• Phase 2, which is expected to run from December through February 2020, includes a research technique called card sorting. A sample group of 36 people will be given index cards labeled with content from the website and asked to sort them into logical categories and then rank them by interest. Kaiser said their answers will be analyzed “to help us figure out how users are using information,” she said. “They determine what’s valuable and what’s not.”
  • Phase 3, slated for February 2020 through April 2020, is an information architecture design stage. This phase, based on information collected in the prior two phases, will explore specifics on how the site should be organized to better meet users’ needs.
  • Phase 4, scheduled to last from May 2020 through July 2020, includes another research technique called tree testing. This entails asking 500 participants where they would go in the proposed new website structure to find specific information or resources. Centralis Partners will evaluate the findings and propose modifications to the proposed information architecture and labeling system.

After this final stage come the design, development and implementation phases for the new website. Francis said much of that work might be completed in-house.

“It is a user-centered approach,” said Jeffrey Lawrence, director of media & publishing for the PMA, noting that “detailed” conversations are being held with mid council and congregational leaders, as well as members of many congregations large and small, including Korean- and Spanish-speaking people. Those conversations also include people with differing levels of computer skills.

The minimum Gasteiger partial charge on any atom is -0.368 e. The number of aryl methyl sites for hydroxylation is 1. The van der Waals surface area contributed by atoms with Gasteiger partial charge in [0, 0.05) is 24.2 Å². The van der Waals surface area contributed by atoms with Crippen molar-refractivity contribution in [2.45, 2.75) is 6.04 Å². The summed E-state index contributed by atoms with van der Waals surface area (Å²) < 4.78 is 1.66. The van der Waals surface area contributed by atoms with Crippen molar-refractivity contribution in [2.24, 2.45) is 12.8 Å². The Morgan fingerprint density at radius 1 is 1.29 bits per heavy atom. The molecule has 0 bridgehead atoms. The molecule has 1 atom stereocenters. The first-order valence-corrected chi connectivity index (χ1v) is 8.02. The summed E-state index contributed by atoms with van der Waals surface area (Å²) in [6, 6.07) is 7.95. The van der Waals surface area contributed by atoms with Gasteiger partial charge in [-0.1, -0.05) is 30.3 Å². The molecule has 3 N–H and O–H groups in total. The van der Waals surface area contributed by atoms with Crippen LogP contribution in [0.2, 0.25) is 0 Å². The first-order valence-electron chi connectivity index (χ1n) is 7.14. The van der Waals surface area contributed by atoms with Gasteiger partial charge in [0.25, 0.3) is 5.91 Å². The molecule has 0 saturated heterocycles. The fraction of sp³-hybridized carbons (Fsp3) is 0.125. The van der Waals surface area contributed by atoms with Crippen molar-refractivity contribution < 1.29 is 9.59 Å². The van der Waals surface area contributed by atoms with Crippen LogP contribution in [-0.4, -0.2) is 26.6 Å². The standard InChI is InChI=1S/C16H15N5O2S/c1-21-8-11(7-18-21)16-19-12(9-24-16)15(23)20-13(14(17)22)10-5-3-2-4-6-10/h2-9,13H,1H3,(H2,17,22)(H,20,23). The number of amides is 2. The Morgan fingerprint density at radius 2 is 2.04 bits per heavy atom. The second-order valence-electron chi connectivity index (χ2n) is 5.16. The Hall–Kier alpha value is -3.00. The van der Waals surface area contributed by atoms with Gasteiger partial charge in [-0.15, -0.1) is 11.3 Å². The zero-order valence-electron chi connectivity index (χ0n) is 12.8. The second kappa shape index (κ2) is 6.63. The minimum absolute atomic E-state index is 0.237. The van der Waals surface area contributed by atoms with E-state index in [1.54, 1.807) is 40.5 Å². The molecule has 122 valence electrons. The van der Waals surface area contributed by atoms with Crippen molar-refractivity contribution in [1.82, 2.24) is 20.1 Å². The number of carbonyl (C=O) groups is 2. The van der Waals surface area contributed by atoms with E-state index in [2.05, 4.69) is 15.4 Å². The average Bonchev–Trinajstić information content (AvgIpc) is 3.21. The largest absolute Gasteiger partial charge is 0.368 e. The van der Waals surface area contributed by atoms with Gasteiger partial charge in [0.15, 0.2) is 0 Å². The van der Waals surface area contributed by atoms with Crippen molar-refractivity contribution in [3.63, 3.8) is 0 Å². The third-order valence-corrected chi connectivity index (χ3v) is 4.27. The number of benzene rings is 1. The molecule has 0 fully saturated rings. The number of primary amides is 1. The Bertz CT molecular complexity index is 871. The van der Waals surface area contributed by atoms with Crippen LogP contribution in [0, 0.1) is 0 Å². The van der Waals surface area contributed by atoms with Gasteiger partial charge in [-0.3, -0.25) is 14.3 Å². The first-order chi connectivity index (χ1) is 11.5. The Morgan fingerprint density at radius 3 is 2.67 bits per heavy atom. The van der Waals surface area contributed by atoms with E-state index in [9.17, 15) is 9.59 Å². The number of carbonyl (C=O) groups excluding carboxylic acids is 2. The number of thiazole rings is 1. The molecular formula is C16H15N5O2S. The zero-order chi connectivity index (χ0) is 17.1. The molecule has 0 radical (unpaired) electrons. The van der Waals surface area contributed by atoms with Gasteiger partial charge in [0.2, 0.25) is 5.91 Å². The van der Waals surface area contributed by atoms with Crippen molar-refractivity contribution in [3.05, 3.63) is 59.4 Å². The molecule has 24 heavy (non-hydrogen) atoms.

“We are about the nuts and bolts about how information should be packaged so people can use it,” Kaiser said. Centralis Partners employees are trained and have experience in a range of fields including social sciences, psychology, art and design.

One tool is UX Design, “which is kind of trendy right now,” she said. “UX” stands for “User Experience.”

“The premise is that products need to understand users, not the other way around,” she said. Usable products are thus effective, easy to learn, efficient, error-tolerant and engaging.

Kaiser presented a brief exploration she called “Meet Your Brain.” Users, of course, bring their brains when visiting your website, “and they will not see your interface the way you do,” she said. “They bring different knowledge, goals and expectations, and you can design for them only by seeing through their eyes. You have to bring real users into your design process.”

When designing a website’s landing page, for example, attention must be paid to giving the visitor visual clues that much of the information they seek is “below the fold” and will require some navigation on their part. Content is sometimes placed in unanticipated sections. Terms used to label sections can be ambiguous or unclear. User frustration is often the result.

Revamping the website, Francis said, is part of a larger program that includes development of a PC(USA) communications plan.

“The website is part of that communications plan,” she said. “We have been doing research for about eight months, so these conclusions aren’t our own. It’s information and feedback from the whole church.”